Camping measures paying off

Ricky Campbell approaches a camper during freedom camping checks at Lowburn. PHOTO: ADAM BURNS
Ricky Campbell approaches a camper during freedom camping checks at Lowburn. PHOTO: ADAM BURNS
Local government and Land and Information New Zealand have joined forces to tackle concerns around freedom camping over the recent holiday period. As things quieten down before winter, Central Otago reporter Adam Burns joined those behind the scenes and asks how campers are responding to the new regime.

Efforts to manage Central Otago's freedom camping appear to be paying off.

Last year Land and Information New Zealand (Linz) received between 200 and 300 complaints. This summer only five were logged.

Linz Christchurch land and property manager April Hussey says objections were raised by the local community concerned about the conduct of campers.

Linz worked with Central Otago District Council to develop a scheme to manage freedom camping in the region after "years of frustration" around freedom camping hot spots.

Ms Hussey said it proved Linz was listening.

"For the public I think [they] can see that we are trying, whereas the view before was that we weren't."

The Ministry of Business Innovation and Employment has funded the $300,000 project.

No decision has been made about whether initiatives will be implemented beyond this season.

The bulk of the funding was absorbed through various operations: monitoring sites, educating campers and an enforcement programme around four Lake Dunstan sites.

Six portable toilets were installed at the Bendigo site and rope and wire fencing was added to the Lowburn foreshore area.

Cougar was employed to do daily checks at the camping areas.

During a nightly inspection at the Lowburn Harbour site earlier this week security guard Ricky Campbell said it was an important component of the regime.

"The first thing we do is have a look around to see if there's anyone we recognise from other nights and if they're exceeding the [maximum] three nights [stay]."

"We don't ever want to rush up to a van and have a confrontation with them. Hopefully by doing this we give them the opportunity to leave gracefully."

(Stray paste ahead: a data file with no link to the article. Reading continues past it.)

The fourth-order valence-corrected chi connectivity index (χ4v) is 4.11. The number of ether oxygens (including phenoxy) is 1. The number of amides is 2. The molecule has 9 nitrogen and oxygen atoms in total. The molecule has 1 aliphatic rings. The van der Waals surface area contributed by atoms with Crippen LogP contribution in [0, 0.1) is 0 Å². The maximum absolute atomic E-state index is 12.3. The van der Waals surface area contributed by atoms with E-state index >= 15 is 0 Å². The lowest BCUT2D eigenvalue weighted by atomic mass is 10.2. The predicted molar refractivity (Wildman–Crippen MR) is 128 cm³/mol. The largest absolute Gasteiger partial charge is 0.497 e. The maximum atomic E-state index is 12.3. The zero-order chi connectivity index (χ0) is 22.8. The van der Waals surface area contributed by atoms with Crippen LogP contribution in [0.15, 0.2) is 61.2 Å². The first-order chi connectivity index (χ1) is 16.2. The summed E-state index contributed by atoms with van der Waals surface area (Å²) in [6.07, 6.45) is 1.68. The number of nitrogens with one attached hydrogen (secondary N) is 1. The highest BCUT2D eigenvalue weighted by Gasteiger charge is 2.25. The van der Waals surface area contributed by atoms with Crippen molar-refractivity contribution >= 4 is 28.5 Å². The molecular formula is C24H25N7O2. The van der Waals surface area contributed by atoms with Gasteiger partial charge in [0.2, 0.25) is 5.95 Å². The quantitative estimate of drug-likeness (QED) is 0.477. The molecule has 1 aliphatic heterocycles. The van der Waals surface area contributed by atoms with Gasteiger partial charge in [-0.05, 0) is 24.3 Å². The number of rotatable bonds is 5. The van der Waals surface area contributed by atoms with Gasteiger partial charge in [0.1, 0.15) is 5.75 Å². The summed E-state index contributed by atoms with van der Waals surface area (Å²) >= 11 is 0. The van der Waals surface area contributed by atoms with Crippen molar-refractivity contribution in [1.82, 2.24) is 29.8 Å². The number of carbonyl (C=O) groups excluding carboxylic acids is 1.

A New Zealand holiday-maker, who preferred not to be named, was enjoying her second night in Lowburn and said she wished they were able to have "six or seven nights" rather than the maximum three.

All campers at the Lowburn Harbour site must have a self-contained vehicle.

One trespass notice was issued at Lowburn, along with "a couple of warning letters" over the summer period.

During a check at Bendigo, a British camper who planned a fourth night at the site was sent on their way.

Ms Hussey said like other landowners, Linz could not physically enforce an eviction.

"We can issue a trespass notice as landowner whenever someone who we have asked to move on doesn't do so. At that point we don't require police support.

"It only comes to that [requiring police support] if we need help to actually remove the person after the notice has been issued."

The Lake Dunstan camping areas attracted overseas travellers and local residents, and education on the rules was a focus for staff, security guard Ty Sayer said.

"There's a lot of travellers who don't necessarily understand the rules and they're quite willing to follow them once they're made aware.

"People respond well."

False self-containment stickers were an issue staff were wary about - unlicensed companies "wanting to make a quick buck" by issuing false stickers.

Legitimate stickers are provided by the New Zealand Motor Caravan Association (NZMCA).

Mr Sayer spotted a false sticker during checks at the Lowburn site, even though the traveller occupant owned a self-contained vehicle.

Last month a report issued by council parks and recreation manager Gordon Bailey showed an average of 3080 vehicle movements per week at Lake Dunstan sites, compared with an average of 2175 recorded over the corresponding period last year.

Last year's vehicle counter data did not include Champagne Gully, which is averaging about 900 vehicle movements per week.

Ms Hussey said "volume" remained a critical issue in Central Otago.

"In regards to a national issue, we're only providing data for a very finite group. But we can see here what is working [for Central Otago]."

In January, 16 tonnes of rubbish was collected at the four Linz-managed freedom camping sites at Lake Dunstan.

Ms Hussey said Linz had responded accordingly to community concerns - "things that caused a lot of frustration such as the toilets not coping with the demand or the rubbish not being collected often enough".

"If this programme were to continue we would like to see more of the same - more portaloos and more rubbish collection and similar mechanism around education."

Neighbouring Queenstown Lakes District Council has also introduced measures to encourage responsible camping and has set up freedom camping hubs in Queenstown and Wanaka, which are due to close on Monday.

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